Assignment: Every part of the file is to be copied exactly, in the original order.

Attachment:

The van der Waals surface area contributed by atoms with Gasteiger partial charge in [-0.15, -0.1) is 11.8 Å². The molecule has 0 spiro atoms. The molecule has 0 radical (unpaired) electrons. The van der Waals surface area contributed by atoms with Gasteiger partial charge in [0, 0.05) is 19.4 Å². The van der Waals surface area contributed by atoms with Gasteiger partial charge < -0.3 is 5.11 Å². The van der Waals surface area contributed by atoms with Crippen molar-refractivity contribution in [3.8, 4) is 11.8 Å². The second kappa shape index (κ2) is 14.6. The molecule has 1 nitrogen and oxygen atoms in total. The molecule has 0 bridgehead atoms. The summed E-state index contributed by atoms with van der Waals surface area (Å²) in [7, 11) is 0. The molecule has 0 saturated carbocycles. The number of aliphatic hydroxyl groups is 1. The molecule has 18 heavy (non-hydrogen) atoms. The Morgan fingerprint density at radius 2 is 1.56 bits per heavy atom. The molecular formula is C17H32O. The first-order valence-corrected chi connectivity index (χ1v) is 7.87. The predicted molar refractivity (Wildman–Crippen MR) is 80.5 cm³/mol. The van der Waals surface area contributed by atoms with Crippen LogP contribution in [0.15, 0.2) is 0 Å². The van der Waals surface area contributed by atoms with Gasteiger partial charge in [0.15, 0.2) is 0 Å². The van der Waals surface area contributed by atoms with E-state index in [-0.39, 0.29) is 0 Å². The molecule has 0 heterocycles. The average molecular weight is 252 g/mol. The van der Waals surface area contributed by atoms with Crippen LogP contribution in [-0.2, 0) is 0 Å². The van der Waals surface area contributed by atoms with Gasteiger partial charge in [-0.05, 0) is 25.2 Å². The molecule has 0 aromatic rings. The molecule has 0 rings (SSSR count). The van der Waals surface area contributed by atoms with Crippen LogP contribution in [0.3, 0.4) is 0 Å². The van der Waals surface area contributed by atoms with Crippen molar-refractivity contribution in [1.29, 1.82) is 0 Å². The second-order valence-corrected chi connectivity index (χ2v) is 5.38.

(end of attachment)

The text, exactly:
The van der Waals surface area contributed by atoms with Gasteiger partial charge in [-0.15, -0.1) is 11.8 Å². The molecule has 0 spiro atoms. The molecule has 0 radical (unpaired) electrons. The van der Waals surface area contributed by atoms with Gasteiger partial charge in [0, 0.05) is 19.4 Å². The van der Waals surface area contributed by atoms with Gasteiger partial charge < -0.3 is 5.11 Å². The van der Waals surface area contributed by atoms with Crippen molar-refractivity contribution in [3.8, 4) is 11.8 Å². The second kappa shape index (κ2) is 14.6. The molecule has 1 nitrogen and oxygen atoms in total. The molecule has 0 bridgehead atoms. The summed E-state index contributed by atoms with van der Waals surface area (Å²) in [7, 11) is 0. The molecule has 0 saturated carbocycles. The number of aliphatic hydroxyl groups is 1. The molecule has 18 heavy (non-hydrogen) atoms. The Morgan fingerprint density at radius 2 is 1.56 bits per heavy atom. The molecular formula is C17H32O. The first-order valence-corrected chi connectivity index (χ1v) is 7.87. The predicted molar refractivity (Wildman–Crippen MR) is 80.5 cm³/mol. The van der Waals surface area contributed by atoms with Crippen LogP contribution in [0.15, 0.2) is 0 Å². The van der Waals surface area contributed by atoms with Gasteiger partial charge in [0.15, 0.2) is 0 Å². The van der Waals surface area contributed by atoms with E-state index in [-0.39, 0.29) is 0 Å². The molecule has 0 heterocycles. The average molecular weight is 252 g/mol. The van der Waals surface area contributed by atoms with Crippen LogP contribution in [-0.2, 0) is 0 Å². The van der Waals surface area contributed by atoms with Gasteiger partial charge in [-0.05, 0) is 25.2 Å². The molecule has 0 aromatic rings. The molecule has 0 rings (SSSR count). The van der Waals surface area contributed by atoms with Crippen LogP contribution in [0.3, 0.4) is 0 Å². The van der Waals surface area contributed by atoms with Crippen molar-refractivity contribution in [1.29, 1.82) is 0 Å². The second-order valence-corrected chi connectivity index (χ2v) is 5.38.